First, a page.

Most people join Facebook because it is a way of keeping in touch with family and friends that does not involve numerous and frequent communications to each individually. One’s messages in print and picture are seen by everyone in one’s orbit and in return comes news of all on a daily basis. At the outset, it seems that one’s interaction will be with only those properly designated as ‘friends,’ and it would appear that there was little chance of encountering anything untoward. Yet this illusion is soon dispelled, and one finds oneself assailed by political and religious propaganda, commercial advertisements and foul language. A friend once described London as the place where everyone goes to do what they wouldn’t do anywhere else and now it seems that Facebook might be added to that category.
In the case of the present writer, links with Ghana and Vietnam, as well as England, provided a rich core of interaction that kept all abreast of thoughts and events both personal and international, with clusters of interest around writing, modelling, horses and living in France and Spain as well as family gatherings and anniversaries. Individuals had their idiosyncrasies which sometimes led to overload of pictures of model aircraft at various stages of construction, childish daubs passed off as modern art or endless postings of wise sayings, some not so wise, but these are forgiven as nothing more than the petty annoyances one experiences of friends generally. What is far more disturbing are the intrusive posts from groups, or individuals posing as groups, that broadcast political and religious propaganda.
The writer’s Facebook community is polluted by three or four English or British xenophobic organisations that repeat every scrap of news that reflects badly on the Muslim community and much salacious gossip gleaned from a wide sweep of the media. The aim seems to be to stir up hostility against the immigrant communities, break away from the European Union and stop immigration. These obnoxious entities were not invited as friends and their admission, if requested, would certainly have been refused. Similarly, African connections have resulted in the uninvited and unwanted intrusion of extreme evangelising Christian and Muslim organisations that at times dominate what seems to be yards of scroll on the Facebook webpage.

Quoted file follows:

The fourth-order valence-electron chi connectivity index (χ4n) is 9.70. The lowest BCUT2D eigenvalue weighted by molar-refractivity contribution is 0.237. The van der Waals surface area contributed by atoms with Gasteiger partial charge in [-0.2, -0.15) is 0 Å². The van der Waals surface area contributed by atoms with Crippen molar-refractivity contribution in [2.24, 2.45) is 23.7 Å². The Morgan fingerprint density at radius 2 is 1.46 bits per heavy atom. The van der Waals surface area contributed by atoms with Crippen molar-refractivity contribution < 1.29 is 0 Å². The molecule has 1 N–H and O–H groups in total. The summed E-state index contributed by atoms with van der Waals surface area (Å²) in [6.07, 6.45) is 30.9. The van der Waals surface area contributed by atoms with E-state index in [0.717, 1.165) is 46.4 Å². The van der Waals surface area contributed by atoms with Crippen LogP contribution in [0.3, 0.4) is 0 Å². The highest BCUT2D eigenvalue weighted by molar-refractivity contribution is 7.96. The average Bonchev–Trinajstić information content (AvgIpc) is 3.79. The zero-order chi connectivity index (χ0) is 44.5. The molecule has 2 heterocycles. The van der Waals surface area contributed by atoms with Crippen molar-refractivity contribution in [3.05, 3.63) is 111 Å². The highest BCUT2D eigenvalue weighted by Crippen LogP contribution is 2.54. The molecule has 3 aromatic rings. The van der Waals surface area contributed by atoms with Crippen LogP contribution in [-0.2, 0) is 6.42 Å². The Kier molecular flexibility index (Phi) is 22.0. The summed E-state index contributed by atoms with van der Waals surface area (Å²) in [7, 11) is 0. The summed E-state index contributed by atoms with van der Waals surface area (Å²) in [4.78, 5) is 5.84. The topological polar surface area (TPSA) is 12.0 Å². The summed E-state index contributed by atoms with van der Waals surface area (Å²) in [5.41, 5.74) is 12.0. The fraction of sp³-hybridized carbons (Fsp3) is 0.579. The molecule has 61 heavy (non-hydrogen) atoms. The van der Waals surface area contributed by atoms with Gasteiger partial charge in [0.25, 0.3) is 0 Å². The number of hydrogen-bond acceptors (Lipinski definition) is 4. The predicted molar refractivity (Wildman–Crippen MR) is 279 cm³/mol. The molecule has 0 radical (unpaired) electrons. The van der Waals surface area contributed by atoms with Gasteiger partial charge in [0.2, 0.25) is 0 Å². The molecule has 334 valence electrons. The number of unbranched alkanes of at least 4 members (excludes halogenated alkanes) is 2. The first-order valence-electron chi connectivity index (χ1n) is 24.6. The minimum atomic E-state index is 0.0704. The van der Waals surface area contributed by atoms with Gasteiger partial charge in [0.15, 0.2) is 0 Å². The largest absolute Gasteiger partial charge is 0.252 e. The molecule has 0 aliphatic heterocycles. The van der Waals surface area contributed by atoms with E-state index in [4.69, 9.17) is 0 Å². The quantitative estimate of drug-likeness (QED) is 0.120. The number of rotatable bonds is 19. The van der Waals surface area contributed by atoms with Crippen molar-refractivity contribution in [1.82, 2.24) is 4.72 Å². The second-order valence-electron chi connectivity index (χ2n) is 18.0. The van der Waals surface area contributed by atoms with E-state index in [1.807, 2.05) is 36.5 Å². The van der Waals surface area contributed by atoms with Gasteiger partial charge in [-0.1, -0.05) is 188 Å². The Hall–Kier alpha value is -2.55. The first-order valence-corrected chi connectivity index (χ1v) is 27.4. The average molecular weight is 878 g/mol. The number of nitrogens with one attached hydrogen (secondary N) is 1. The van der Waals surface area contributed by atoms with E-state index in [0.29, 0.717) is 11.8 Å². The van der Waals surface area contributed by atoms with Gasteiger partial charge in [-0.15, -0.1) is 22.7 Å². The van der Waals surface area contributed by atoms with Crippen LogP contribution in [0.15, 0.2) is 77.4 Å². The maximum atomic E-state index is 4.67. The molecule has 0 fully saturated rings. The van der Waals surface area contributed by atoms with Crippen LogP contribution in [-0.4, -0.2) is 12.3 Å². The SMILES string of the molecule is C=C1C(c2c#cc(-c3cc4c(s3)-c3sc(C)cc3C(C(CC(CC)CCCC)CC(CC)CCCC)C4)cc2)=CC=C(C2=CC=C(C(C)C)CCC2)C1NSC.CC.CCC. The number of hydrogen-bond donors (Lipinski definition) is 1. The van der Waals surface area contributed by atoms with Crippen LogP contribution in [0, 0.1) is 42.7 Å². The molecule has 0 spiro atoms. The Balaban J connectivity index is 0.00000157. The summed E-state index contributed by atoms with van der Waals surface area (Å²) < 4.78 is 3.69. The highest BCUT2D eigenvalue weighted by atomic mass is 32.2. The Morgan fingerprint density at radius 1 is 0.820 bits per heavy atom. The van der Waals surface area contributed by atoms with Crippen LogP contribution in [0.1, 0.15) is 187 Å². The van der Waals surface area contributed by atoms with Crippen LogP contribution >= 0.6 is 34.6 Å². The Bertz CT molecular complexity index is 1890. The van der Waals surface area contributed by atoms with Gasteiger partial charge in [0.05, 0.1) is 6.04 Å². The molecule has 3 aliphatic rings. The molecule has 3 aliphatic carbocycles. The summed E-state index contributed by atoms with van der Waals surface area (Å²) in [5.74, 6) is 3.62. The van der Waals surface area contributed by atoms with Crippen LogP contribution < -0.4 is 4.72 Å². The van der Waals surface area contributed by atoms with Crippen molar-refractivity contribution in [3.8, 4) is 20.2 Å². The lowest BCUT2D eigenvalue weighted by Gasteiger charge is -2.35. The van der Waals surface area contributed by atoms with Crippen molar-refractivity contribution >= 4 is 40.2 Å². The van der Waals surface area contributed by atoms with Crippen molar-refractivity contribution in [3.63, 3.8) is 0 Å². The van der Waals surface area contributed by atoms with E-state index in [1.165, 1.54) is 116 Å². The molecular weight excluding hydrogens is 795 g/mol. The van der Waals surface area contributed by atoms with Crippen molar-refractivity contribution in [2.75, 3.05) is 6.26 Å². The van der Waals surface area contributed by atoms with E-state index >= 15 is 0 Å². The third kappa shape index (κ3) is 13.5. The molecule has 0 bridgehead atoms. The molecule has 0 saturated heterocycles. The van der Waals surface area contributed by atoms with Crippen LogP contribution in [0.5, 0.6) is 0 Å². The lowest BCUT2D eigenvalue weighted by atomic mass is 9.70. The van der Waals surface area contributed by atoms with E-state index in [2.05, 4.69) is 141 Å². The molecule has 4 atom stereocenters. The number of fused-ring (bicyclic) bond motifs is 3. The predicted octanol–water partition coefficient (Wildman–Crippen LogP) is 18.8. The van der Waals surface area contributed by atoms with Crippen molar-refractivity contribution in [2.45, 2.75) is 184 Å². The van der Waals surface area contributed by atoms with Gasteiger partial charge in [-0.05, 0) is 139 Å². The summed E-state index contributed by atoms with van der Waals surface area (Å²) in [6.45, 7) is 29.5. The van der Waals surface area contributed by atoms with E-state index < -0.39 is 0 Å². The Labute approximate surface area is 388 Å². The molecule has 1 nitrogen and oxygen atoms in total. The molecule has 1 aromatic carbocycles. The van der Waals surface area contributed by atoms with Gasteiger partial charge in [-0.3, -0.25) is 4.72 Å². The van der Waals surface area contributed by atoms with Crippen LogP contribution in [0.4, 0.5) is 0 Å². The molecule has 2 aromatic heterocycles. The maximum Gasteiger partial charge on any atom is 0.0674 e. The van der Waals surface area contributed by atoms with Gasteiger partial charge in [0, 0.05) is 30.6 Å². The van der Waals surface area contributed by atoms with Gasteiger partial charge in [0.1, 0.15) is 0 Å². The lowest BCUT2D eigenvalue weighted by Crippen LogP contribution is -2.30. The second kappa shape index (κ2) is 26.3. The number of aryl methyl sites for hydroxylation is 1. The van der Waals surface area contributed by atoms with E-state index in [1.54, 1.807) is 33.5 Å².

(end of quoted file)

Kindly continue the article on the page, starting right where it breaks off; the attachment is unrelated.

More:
In the last analysis, however, most disagreeable of all is the bad language that some posters use to vent their frustrations. A plethora of words with vowels replaced by asterisks frequently punctuate diatribes directed at the authorities and political elite. How such postings are expected to gain wider support is an unanswered question; why it is permitted on Facebook is another. How is it that someone else gets to choose one’s friends? Perhaps even more pressing is the question: Is there any way to get rid of the friends one doesn’t want? Short of abandoning Facebook altogether, how can one avoid being overwhelmed by mountains of unsolicited verbiage?